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<span class="t-location">Bethlehem (Palestinian Territories) (AFP) – </span>Christmas tourism is back in Bethlehem after two years of COVID-19-related restrictions, including giant evergreen trees, colorful balloons in the streets and selfies at the Church of the Nativity. </p><div> <p>The city of Bethlehem, revered in Christian tradition as the birthplace of Christ, welcomes thousands of pilgrims and tourists each Christmas, but the coronavirus pandemic and travel restrictions have reduced the number of visitors in the last two years. Unexpectedly exhausted.
Now, with the restrictions lifted in Israel and the Palestinian Territory, where Bethlehem is the closest international airport, towns in the southern West Bank take on a festive atmosphere.
Scouts marched with bagpipes, and thousands of onlookers lined the streets with balloons and cotton candy.
</div>Pierbattista Pizzavala, the Latin Patriarch of Jerusalem, greeted worshipers as they arrived in town before leading the annual Christmas Eve procession at the Church of the Nativity.
Bethlehem Mayor Hannah Hanania told AFP, “Christmas is a city celebration and we have put a lot of time and effort into preparing it.
“We want international participation and have organized children’s songs and shows with singers from France, South Africa and Malta,” he added.
Tourists flocked to the streets, shops, and stone buildings of this Palestinian town where Christians and Muslims coexist.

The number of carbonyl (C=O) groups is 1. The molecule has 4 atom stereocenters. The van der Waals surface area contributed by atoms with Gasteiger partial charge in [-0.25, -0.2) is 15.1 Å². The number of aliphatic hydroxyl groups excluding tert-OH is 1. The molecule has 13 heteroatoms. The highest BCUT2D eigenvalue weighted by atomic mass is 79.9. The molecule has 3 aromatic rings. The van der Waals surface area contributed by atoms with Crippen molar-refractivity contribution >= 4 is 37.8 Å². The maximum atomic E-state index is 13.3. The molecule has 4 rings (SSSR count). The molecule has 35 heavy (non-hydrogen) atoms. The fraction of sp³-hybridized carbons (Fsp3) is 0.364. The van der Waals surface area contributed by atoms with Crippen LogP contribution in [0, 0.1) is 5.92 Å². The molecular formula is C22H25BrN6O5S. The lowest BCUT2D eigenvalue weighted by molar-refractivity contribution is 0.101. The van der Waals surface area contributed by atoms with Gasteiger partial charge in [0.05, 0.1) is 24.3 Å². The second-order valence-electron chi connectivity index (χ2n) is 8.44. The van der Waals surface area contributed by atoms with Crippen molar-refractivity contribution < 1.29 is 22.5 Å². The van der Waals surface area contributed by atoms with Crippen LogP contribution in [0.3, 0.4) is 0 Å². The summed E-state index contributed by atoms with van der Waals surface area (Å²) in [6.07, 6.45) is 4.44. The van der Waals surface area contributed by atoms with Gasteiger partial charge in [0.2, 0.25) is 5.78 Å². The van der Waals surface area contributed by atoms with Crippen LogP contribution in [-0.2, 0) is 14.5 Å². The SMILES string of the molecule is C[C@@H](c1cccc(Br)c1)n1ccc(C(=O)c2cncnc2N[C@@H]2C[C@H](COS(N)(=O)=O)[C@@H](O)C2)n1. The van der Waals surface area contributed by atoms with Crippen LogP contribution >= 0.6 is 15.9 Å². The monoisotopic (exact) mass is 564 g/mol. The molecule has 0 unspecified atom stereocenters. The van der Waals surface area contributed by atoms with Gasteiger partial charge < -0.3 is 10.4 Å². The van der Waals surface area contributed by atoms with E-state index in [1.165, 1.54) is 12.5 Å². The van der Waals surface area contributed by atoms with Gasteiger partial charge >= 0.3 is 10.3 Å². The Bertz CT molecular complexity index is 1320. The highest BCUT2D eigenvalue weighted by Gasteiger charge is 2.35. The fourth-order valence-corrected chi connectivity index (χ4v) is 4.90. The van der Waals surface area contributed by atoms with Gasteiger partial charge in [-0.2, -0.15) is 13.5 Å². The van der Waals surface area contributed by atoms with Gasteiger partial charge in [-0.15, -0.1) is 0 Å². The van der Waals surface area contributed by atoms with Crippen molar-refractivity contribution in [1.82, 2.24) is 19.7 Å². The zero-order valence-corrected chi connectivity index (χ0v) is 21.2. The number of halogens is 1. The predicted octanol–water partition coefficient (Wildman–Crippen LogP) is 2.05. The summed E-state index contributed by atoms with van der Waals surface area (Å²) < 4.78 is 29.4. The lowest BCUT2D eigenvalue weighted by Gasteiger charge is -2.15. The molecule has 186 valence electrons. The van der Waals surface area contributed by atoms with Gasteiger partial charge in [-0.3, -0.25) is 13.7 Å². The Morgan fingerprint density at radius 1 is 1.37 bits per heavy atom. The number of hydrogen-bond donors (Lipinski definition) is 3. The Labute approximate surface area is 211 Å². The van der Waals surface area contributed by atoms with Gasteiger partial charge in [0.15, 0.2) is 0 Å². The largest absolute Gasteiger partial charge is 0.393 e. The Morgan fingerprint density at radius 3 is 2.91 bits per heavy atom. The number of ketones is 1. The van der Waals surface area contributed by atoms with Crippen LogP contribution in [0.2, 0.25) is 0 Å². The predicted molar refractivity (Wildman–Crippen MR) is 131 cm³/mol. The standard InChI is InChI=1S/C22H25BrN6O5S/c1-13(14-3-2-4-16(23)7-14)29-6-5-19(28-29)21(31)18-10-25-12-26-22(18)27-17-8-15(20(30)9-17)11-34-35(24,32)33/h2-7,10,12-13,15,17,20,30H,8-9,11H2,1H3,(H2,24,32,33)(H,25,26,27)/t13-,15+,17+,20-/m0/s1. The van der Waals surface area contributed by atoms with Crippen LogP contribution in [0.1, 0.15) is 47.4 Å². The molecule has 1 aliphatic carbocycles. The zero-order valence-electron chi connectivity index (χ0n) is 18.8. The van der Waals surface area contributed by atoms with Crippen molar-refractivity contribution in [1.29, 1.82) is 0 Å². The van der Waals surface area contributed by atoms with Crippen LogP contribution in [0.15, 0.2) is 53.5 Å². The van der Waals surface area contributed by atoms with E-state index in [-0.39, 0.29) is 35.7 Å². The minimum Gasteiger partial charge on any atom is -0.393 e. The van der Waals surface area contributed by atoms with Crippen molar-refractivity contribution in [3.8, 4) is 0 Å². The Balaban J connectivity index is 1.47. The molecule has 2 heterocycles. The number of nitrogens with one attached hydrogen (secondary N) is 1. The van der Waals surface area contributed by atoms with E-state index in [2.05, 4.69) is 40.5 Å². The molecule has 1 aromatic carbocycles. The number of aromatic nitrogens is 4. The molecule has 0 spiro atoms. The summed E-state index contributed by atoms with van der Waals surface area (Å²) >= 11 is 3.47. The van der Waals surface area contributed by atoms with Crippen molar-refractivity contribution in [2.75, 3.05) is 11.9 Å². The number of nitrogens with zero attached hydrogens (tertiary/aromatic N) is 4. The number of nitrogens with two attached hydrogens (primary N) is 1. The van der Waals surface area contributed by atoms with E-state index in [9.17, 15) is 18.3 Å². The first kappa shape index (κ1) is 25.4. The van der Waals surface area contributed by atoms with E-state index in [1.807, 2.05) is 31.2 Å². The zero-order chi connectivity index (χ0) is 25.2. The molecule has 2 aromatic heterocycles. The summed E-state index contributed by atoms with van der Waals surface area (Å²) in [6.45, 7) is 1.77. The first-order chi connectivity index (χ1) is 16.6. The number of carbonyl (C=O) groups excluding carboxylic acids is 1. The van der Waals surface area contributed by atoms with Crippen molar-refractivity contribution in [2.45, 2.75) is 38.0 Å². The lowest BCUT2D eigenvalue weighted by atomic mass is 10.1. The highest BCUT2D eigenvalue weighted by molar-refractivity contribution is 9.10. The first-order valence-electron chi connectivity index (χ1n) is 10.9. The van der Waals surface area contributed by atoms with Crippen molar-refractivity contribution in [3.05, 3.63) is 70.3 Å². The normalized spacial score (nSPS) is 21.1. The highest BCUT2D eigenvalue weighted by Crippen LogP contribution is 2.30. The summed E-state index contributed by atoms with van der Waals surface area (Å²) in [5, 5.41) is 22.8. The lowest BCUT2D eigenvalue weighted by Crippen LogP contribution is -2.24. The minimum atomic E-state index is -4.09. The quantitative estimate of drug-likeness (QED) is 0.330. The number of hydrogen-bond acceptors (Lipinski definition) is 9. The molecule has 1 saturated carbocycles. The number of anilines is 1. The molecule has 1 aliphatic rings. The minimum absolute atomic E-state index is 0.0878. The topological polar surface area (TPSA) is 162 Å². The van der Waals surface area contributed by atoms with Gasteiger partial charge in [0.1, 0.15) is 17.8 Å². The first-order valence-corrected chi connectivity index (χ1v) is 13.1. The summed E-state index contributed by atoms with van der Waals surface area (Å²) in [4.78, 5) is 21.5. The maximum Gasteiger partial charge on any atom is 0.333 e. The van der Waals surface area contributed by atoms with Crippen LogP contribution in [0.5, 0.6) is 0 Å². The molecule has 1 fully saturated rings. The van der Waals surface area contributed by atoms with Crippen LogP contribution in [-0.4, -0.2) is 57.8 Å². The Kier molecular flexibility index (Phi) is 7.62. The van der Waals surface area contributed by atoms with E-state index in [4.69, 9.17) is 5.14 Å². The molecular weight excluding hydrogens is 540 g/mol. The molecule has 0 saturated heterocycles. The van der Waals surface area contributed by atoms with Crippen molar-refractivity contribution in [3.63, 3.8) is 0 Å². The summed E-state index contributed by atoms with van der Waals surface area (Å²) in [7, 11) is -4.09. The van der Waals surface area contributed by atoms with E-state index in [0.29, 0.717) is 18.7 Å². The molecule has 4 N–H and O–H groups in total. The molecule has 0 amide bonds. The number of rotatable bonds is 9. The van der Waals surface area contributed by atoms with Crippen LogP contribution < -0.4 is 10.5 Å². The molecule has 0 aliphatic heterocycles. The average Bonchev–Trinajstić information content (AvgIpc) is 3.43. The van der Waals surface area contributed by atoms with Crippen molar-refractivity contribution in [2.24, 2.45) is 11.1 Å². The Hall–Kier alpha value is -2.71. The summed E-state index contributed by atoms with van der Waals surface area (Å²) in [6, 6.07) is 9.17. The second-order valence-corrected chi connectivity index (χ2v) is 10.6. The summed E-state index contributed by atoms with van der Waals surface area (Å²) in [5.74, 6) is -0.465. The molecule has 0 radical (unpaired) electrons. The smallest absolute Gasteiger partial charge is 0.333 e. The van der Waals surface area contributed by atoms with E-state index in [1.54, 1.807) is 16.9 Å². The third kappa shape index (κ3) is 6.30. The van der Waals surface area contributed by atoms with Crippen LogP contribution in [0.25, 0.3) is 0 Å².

</div>"I'm so happy to be here," said Paul Wittenberger, a 40-year-old American from Michigan.
“We stayed here for three days and the weather was nice and we are lucky to be here out of the storm.
For John Hughes, it only meant “hanging out” in Bethlehem.
“It’s a very cool city,” the 22-year-old Canadian from Vancouver told AFP.
</div>For him, the birthplace of Christ was "an important place, especially at Christmas."
After two difficult years that saw local hotels empty, Michael Al Siriani, who owns a pottery and pottery workshop, sees tourists return to town. was happy.
“After the coronavirus pandemic, things are much better,” he said. “Besides, tourists have started sleeping in the city again.”
The Palestinian authorities that control the Israeli-occupied West Bank confirmed Syriani’s feelings.
“Since the beginning of the year, specifically since March, pilgrims and tourists from all over the world have started coming,” Palestinian Tourism Minister Lola Maaya told AFP.
</div>“So far, we have received about 700,000 tourists from all over the world.
On Saturday, meanwhile, hours before the traditional Midnight Mass and its prayers for peace, pilgrims immerse themselves in prayer at the Church of the Nativity, while others don red and white Santa Claus hats and take selfies. I took it.
© 2022 AFP
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